The Best of Bonnaroo 2015.
It’s impossible to see everything at Bonnaroo. Further, it’s impossible to see everything that you want to see at Bonnaroo. The lineup is expansive and the grounds are sprawling. At some point in my five years of attending the festival, I realized that, and I made peace with selecting performances that I couldn’t often see, smaller stages and with absorbing more complete representations of a performance, rather than bouncing around, stage to stage, and catching 15 minutes of many different acts.
So I didn’t watch Alabama Shakes. Or My Morning Jacket. Because I have gotten and will likely get plenty of Alabama Shakes and My Morning Jacket. Both just released terrific new records that I love, but there were opportunities to see new and interesting things while their sets were going on, and I took advantage.
It’s objective, and no two experiences at this or any other festival can be the same. I repeat that every year, but there are music “critics” out there that seem to believe that their opinion is subjective and authoritative, so I feel like I have to keep repeating myself. I think I have pretty good taste, and if I have given you a track record to back that up, maybe you’ll continue to agree with my opinions and trust that my taste won’t steer yours wrong.
“The Muscle Shoals Legacy of FAME” isn’t the same telling of the FAME story you know. Rather, this story is about the impact Florence Alabama Music Enterprises, the recording studio and publishing company, had on the community that surrounded it and how it changed the next fifty years of music in Muscle Shoals.
I couldn’t make all of the photos that I had at my disposal work in the book, and over the next couple of weeks, I’ll try to provide a little more context for this story with some of the photos that I couldn’t use.
The Muscle Shoals Legacy of FAME is due June 29
To celebrate the release of The Muscle Shoals Legacy of FAME, I’ll be doing a signing at Alabama Booksmith in Homewood on June 29 from 4-6 p.m. There, you’ll be able to purchase a limited edition hardback first edition of the book. If you’d like to reserve one of these hardcovers in advance, you can do so at Alabama Booksmith’s site. Alabama Booksmith will be the only place hardbacks can be purchased. Hardbacks are $27.99.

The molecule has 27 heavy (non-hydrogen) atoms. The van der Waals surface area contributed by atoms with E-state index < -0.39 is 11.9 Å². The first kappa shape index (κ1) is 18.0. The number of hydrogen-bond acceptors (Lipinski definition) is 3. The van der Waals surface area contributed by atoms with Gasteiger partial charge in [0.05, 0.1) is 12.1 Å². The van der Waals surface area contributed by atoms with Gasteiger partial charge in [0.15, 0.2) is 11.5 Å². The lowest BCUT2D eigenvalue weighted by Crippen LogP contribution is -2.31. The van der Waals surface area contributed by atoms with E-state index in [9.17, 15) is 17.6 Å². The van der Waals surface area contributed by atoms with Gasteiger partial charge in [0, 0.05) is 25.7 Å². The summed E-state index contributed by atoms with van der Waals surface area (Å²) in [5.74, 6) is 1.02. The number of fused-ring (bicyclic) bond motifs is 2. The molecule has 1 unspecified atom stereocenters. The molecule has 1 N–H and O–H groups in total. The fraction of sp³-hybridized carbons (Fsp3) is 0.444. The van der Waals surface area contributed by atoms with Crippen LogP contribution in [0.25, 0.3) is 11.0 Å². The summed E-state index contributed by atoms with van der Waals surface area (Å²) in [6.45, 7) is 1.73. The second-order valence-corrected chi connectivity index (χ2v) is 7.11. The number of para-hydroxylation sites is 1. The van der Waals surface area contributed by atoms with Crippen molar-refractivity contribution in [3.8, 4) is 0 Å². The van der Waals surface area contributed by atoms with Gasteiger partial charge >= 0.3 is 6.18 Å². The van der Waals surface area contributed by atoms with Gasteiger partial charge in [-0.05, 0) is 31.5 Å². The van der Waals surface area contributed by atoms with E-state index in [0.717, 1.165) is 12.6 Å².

Live out of the area? I’m hoping that I can make my way to you soon, but in the meantime, you can preorder the book on Amazon.
Ells. Scalici. The Fight Song Challenge.
Here’s the deal, y’all. On May 22, the offices at The Literacy Council were badly damaged in a fire. So much so, the non-profit was forced to temporarily relocate. This year, I have served as the Junior Board Chair for The Literacy Council, which has proven to be as unique of a like situation one could find themselves in – what began as a year with a few regular fundraisers with modest aims has turned into a year in which the Junior Board is assisting the Board of Directors in attempts to raise $500,000 by the end of August in order to handle these repairs and make other necessary improvements.
I Broke My Leg on the Way to the Bar
April 15. Tax day. At least, that’s what they tell me. At some point of coherence following detachment from the morphine drip, doctors told me that this recovery will take me up to 12 weeks. “At least I’ll be ready for festival season,” I thought.
It was a year, man. I’m not sure that my annual postcard from the road, my “weather is here, wish you were beautiful” requires a lot of setup this time; I worked hard, I played harder and things are as good as they have ever been. Continue reading
Broments, 2012. (or This Year-End Blog is Mostly Top Tens and Photos)
This annual blog post which began on MySpace, shifted to tumblr and has now found its home at my own site hosted by WordPress has been detailed, hopeful, resilient and depressing over the last three years. But, as I said last year, that was a trilogy. And the trilogy reached its conclusion in 2011. There were Ewoks.